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Cyclist captures distance record
by Erin Kelley-Gedischk
Oak Bay News, Jan 10 2007

Some say he’s crazy.

Ken Bonner says he’s just driven.

The ultracyclist recently won the North American title for most distance ridden on a bicycle in a year.

Bonner spent more than 2,100 hours spinning his wheels across United States and Canada, clocking a grand total of 50,438 km in 12 months.

Bonner, a 64-year-old retired social worker, just keeps getting better with age.

“It is interesting to just be able to keep pushing the body,” he said.

Bonner hasn’t always been an athlete. He started marathon running when he was in his mid-30s. He didn’t start ultramarathon cycling races – which span 1,200 km – until his 40s.

“There are a number of athletes on the Island in their late 70s and early 80s that are making the rest of us look pretty bad,” he said, with the wry sense of humour that peppers his conversation.

Bonner believes that people often unintentionally create psychological barriers that limit their potential.

“I don’t think of what I am doing as amazing. It is just a matter of having the determination to get out there and do it,” he said.

Bonner stresses that determination is more important than muscle power.

“It’s a way of seeing what your limits are – with a lack of sleep,” he said.

While working toward reaching 50,000 km, Bonner competed four 1,200 km races that involved riding for two days straight without sleeping.

So long as a person’s level of glycogen does not drop too low, Bonner explained, the body can adapt to a greater amount of physical stress than most people realize.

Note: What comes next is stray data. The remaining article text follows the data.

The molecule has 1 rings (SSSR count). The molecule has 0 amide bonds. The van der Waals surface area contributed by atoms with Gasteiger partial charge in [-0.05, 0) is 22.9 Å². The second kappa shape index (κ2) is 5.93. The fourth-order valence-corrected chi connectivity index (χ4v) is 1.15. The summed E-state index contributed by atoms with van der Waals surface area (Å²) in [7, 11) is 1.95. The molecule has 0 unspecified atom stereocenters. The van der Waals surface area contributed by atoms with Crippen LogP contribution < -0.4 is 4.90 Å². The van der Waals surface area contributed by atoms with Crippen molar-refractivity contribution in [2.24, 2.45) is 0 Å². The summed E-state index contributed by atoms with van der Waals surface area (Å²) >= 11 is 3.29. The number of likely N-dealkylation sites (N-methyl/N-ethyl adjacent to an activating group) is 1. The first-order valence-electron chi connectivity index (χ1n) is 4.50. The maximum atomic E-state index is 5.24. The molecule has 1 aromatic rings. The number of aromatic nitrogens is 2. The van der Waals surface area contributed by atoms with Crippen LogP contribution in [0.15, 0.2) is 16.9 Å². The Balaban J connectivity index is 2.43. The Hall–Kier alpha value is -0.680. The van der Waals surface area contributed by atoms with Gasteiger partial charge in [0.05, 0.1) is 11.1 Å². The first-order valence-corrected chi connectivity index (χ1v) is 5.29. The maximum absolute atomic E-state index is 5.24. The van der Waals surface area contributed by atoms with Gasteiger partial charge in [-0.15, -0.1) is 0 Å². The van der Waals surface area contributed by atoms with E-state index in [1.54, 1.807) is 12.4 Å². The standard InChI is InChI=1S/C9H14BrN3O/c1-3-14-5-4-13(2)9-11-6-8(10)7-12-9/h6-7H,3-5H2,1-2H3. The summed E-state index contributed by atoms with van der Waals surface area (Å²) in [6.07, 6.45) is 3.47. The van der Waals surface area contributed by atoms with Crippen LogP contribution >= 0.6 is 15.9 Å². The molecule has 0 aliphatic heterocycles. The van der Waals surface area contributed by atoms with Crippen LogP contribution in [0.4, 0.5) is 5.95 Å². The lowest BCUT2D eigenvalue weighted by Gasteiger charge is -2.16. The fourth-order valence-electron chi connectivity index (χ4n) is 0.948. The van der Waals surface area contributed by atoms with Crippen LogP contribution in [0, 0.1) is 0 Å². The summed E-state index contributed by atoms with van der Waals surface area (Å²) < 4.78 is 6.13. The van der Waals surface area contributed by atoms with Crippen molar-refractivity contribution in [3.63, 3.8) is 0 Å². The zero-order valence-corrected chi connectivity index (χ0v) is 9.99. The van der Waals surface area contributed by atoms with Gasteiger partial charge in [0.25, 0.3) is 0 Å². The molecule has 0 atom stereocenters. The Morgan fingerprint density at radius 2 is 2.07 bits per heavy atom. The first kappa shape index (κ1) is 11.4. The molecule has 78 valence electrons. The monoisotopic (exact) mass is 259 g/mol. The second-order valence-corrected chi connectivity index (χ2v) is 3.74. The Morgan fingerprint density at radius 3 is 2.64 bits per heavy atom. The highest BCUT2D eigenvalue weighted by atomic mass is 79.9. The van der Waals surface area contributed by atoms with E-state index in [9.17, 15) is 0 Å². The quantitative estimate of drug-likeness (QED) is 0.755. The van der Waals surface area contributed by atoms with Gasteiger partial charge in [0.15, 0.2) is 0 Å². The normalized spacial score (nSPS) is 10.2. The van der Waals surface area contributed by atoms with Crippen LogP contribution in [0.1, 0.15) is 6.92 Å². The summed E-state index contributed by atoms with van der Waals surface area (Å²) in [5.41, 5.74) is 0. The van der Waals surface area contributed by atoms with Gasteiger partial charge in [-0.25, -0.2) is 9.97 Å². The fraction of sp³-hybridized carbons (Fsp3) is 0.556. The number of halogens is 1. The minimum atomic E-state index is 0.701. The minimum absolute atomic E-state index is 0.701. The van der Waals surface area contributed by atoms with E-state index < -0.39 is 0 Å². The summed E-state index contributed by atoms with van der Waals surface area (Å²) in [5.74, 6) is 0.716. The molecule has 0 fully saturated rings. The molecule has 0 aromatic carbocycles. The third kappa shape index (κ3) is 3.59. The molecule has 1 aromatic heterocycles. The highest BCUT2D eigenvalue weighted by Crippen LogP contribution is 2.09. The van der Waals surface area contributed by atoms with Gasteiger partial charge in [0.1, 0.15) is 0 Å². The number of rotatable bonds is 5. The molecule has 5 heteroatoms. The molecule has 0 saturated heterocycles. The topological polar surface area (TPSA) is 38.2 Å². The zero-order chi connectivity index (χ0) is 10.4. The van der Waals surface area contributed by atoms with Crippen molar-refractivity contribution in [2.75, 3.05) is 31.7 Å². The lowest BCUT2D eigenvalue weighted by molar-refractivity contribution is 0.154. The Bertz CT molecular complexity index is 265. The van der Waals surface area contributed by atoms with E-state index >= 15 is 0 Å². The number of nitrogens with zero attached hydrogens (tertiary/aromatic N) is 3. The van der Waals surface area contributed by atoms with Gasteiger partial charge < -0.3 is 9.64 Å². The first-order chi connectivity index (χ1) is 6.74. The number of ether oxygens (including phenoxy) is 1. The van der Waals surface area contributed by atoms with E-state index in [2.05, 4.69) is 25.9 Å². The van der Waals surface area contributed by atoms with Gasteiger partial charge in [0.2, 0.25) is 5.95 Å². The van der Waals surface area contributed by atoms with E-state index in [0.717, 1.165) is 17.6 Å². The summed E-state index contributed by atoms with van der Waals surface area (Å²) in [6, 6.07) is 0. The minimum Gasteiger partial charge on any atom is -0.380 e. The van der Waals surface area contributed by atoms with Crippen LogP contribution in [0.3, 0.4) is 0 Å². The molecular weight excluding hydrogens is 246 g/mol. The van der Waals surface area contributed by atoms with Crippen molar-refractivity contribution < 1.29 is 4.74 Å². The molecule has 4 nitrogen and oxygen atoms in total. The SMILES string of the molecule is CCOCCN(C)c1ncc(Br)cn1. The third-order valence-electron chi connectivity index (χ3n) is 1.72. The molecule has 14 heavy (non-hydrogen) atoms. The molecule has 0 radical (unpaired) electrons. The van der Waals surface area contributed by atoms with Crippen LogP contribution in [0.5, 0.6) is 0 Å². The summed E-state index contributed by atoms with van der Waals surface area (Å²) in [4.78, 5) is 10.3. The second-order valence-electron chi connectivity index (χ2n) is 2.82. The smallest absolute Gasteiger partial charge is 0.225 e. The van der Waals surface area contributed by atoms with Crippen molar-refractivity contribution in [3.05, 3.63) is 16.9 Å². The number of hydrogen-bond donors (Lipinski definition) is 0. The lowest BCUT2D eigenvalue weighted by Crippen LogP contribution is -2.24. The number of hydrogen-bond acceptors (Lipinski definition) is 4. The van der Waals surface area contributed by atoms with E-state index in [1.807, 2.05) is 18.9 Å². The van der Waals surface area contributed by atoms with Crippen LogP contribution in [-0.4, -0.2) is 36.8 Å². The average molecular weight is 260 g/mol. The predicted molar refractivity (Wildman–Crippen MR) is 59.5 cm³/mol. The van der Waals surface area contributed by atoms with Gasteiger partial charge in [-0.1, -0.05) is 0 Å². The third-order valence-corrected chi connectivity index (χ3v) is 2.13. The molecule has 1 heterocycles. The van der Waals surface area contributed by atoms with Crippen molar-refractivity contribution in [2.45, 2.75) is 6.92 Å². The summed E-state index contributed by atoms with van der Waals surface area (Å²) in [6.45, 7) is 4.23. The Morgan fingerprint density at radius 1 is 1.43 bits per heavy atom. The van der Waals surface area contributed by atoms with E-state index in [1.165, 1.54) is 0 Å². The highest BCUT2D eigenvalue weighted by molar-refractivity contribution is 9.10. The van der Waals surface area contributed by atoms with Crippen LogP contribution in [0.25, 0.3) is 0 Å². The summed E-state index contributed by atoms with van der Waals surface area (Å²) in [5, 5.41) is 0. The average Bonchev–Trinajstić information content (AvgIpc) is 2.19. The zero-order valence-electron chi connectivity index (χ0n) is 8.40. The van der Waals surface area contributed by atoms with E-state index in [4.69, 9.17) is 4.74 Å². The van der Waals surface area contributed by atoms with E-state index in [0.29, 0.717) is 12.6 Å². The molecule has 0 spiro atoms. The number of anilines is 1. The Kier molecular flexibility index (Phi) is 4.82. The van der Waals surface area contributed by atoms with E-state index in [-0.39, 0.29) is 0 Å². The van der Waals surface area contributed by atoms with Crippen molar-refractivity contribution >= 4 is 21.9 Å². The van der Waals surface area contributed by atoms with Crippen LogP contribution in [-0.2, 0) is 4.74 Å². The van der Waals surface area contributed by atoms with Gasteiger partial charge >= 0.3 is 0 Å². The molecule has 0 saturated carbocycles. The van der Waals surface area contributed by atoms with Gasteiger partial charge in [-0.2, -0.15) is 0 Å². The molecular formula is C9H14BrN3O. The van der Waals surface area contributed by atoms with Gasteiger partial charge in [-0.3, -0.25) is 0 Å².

Bonner does not subscribe to any fancy, high-priced athlete supplements or diets to ensure his glycogen level remains stable for his extended rides.

Dubbing it “convenience store dining,” Bonner said he often refuels with coffee, cola and sports drinks from corner stores.

Fudgesicles and chocolate milk are his foods of choice on the road because they have the perfect combination of protein, carbohydrates and sugar, he said. Protein bars make him gag.

While Bonner’s easygoing, blithe spirit gets him through much of the extreme mental and physical exhaustion, riders often slip into a state of depression when glycogen levels drop.

When Bonner hits that ultimate low, he repeats to himself, “After this one, I won’t do it again.”

But after he finishes something always happens to draw him back to the road.

“(Marathon cyclists) all say it is really stupid and we shouldn’t be doing it, but it seems to give us some sort of satisfaction,” he said.

Bonner equates ultramarathons to how most of us live our lives.

“You start off feeling good and optimistic, but after a couple days you have emotional and physical ups and downs and you start to ask yourself ‘What am I doing out here?’” he said.

In the end, Bonner only seems to remember the positives about the ride: the breathtaking scenery, the sense of accomplishment and the people he meets.

Along his cycling odyssey, Bonner relishes the friendships he’s formed with cashiers at quirky convenience stores or waitresses in greasy spoon restaurants.

“You get to know the rhythm of the road, along with the stores and people that you meet along the way,” he said.

Bonner also cherishes friendships formed with other utracyclists, many of whom are high-powered executives and professionals.

“(Ultramarathon cycling) is like project management: you have your goal and there is all kinds of logistics about bikes, food and clothing because the weather is going to be up and down. But no matter how you plan it out, things go wrong.”

More important than logistics management for Bonner is the sense of liberation and self-determination he experiences on a ride.

“If you are used to being in charge, you can’t delegate when you ride.”

You have to get out there and do it,” Bonner said.

With Ultra Marathon Cycling Association’s North American title for most distance ridden on a bicycle in one year under Bonner’s belt, he wants to break a new record for cycling across Canada in 2007.

To do so, he’ll have to cycle 6,000 kilometres in less than 13 days and 12 hours.

Once that’s completed in July, he plans to catch a flight to the most famous ultramarathon cycling competition: the Paris-Brest-Paris Randonnée, which only occurs every four years.

“That one will be easy. It’s only 1,200 kilometres,” said Bonner, who (not surprisingly) is nicknamed “Iron Butt”.

© Copyright 2007 Oak Bay News (Link to Source)